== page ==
The Terrifying Search Engine That Finds Internet-Connected Cameras, Traffic Lights, Medical Devices, Baby Monitors And Power Plants

Shodan is a search engine that lets the user find specific types of computers (routers, servers, etc.) connected to the internet using a variety of filters. Some have also described it as a search engine of service banners, which are meta-data the server sends back to the client.This can be information about the server software, what options the service supports, a welcome message or anything else that the client can find out before interacting with the server.

Shodan collects data mostly on web servers (HTTP, port 80), as well as FTP (port 21), SSH (port 22) Telnet (port 23), SNMP (port 161), SIP (port 5060),and Real Time Streaming Protocol (RTSP, port 554). The latter can be used to access webcams and their video stream.

Launched in 2009, Shodan is more of a prying eye across the world through the IoT rather than just a simple search engine. John Matherly, its creator, named his project after the villainous computer in the video game System Shock. As in present, Shodan is living up to his name. Already designated as ‘world’s scariest search engine’, it is commonly called the hacker search engine.

It works by scanning the entire Internet and parsing the banners that are returned by various devices. Using that information, Shodan can tell you things like what web server (and version) is most popular, or how many anonymous FTP servers exist in a particular location, and what make and model the device may be.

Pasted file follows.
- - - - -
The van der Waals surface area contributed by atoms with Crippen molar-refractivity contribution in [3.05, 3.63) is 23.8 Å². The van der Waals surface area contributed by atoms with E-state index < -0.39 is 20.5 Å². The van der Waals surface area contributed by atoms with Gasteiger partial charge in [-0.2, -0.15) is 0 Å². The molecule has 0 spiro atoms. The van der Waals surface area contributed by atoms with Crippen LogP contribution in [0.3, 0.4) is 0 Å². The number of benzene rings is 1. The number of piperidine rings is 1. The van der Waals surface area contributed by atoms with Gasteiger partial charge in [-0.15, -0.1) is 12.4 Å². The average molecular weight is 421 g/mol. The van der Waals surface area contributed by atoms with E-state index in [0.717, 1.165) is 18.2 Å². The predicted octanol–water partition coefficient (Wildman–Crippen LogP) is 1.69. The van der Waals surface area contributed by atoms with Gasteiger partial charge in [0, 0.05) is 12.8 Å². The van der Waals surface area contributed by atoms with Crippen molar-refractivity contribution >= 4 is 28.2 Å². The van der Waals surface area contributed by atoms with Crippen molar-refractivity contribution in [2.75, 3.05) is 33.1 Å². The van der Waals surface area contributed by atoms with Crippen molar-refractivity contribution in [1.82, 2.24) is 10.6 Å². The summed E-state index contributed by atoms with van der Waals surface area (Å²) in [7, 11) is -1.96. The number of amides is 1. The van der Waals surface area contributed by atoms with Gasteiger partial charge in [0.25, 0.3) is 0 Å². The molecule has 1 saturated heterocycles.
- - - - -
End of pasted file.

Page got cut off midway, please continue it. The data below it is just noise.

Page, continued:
Shodan is of particular use for security research around the Internet of Things, since there will soon be billions of devices online that 1) have specific vulnerabilities that need to be fixed, and 2) can be identified quickly by their banner information.

If you have installed telnet enabled security cameras in your home for “security”, then you might want to put them away. Hackers can breach into your system if your IoT hub is exposed on the Internet using this hacker search engine. It won’t be easy, however, it is not impossible either.

There are a number of devices out there that still run on their default passwords or no passwords at all. Shodan crawls through the Internet for such accessible devices and you are shown 50 of those if you have an account on Shodan. If you could give the website the reason to check these devices with their fees, you would get information of all the devices.

Though, even if you can,  we highly recommend you to not misuse Shodan, the hacker search engine.


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